DETROIT – Now that Nicklas Lidstrom retired Thursday, the next obvious question is what will his friend and teammate for the past 15 seasons do?
Lidstrom and Tomas Holmstrom have spend much of the last month playing golf and tennis together, generally enjoying the off-season and each other’s company while contemplating their futures.
However, one thing is abundantly certain: if Holmstrom doesn’t re-sign with the Red Wings he’ll walk away from the game like his buddy did this week.
“No, I’ll never go anywhere else, I’d rather retire before that,” said Holmstrom, who has played in 1,026 games with the Wings.
Holmstrom’s career has been filled with years of pain that he carries around in both knees, something that he’s learned to deal with since his playing days in Sweden. He had two series of Synvisc injections last season meant to lubricate and cushion his knee joints.
Yet, even in the offseason he has is days where he must cope with the pain and discomfort of grinding knee joints, while giving deliberate thought to his playing future.
On Thursday, Lidstrom said that he no longer had the energy and motivation to put his body through the rigors of off-season training that is paramount to preparing for a long and grueling NHL season.
Holmstrom finds himself battling a similar dilemma.
“Some days it feels like yes, some days it feels like no,” Holmstrom said about retiring. “It’s achy and painful. I don’t take painkillers to hide the arthritis. … We’ll see if it works out. I’ll figure it out soon.”
Holmstrom has been one of the league’s all-time best net-front players, but there’s no escaping the fact that his playing time has diminished in recent seasons. And with good young forwards in the pipeline – like Gustav Nyquist, Cory Emmerton and Tomas Tatar – the return of Patrick Eaves, and any likely free agency acquisitions, then Holmstrom’s days could be numbered.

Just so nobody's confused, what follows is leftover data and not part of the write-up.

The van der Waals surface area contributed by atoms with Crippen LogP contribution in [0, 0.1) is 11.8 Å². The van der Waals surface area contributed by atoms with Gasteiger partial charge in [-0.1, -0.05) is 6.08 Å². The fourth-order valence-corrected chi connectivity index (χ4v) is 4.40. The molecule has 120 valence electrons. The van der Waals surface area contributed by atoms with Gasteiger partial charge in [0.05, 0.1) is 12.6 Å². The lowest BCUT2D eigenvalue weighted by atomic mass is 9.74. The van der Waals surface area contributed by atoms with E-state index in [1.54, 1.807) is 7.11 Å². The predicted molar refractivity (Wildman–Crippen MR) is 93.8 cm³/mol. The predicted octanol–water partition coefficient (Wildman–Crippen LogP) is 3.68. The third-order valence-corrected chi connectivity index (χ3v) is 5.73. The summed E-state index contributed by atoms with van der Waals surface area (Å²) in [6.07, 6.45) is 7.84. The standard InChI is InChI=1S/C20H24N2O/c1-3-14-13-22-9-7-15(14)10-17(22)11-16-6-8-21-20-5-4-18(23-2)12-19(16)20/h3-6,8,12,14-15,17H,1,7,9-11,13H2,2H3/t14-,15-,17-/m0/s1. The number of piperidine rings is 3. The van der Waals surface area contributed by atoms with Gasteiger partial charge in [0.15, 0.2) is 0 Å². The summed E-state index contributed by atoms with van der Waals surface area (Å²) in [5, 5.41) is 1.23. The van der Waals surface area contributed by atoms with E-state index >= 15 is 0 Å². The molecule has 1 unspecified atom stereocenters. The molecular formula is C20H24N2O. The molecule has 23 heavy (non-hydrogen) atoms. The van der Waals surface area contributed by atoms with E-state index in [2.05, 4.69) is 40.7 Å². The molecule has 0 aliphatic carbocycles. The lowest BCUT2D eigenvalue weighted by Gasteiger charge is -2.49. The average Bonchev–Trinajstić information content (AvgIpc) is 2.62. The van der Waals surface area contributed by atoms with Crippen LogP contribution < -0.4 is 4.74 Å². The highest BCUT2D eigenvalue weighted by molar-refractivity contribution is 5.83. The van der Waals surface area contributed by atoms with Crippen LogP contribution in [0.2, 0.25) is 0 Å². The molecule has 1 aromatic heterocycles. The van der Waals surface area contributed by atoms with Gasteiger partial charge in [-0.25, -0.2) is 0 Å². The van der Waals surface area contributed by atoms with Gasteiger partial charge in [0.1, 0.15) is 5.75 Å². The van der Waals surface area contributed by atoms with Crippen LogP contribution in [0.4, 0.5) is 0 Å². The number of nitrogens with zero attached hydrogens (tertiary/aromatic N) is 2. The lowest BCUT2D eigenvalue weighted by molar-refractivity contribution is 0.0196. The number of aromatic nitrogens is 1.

Still, general manager Ken Holland will meet with the 39-year-old forward prior to the NHL draft later this month.
He’s made it known on several occasions that the lack of playing time means the joints in his arthritic knees take longer to warm-up when he’s sitting on the bench for long stretches. But like Lidstrom, who he drove with to the rink each and every day, the pending decision is weighing on Holmstrom.
“It’s probably coming soon,” he said. “I have to figure it out and I really don’t know right now. I go back and forth and try to figure out my body.”
Regardless of what the final outcome is for his future, playing alongside his friend and teammate for so long, winning four Stanley Cups, has been a tremendous ride, Holmstrom said.
“It’s been so much fun, it’s a sad day, but he’s had a great career and he’s played against all of the best players for 20 years, but it’s come to an end,” Holmstrom said. “Detroit has been fortunate to have him here, and everyone is fortunate that he put on the Red Wings jersey for 20 years.”
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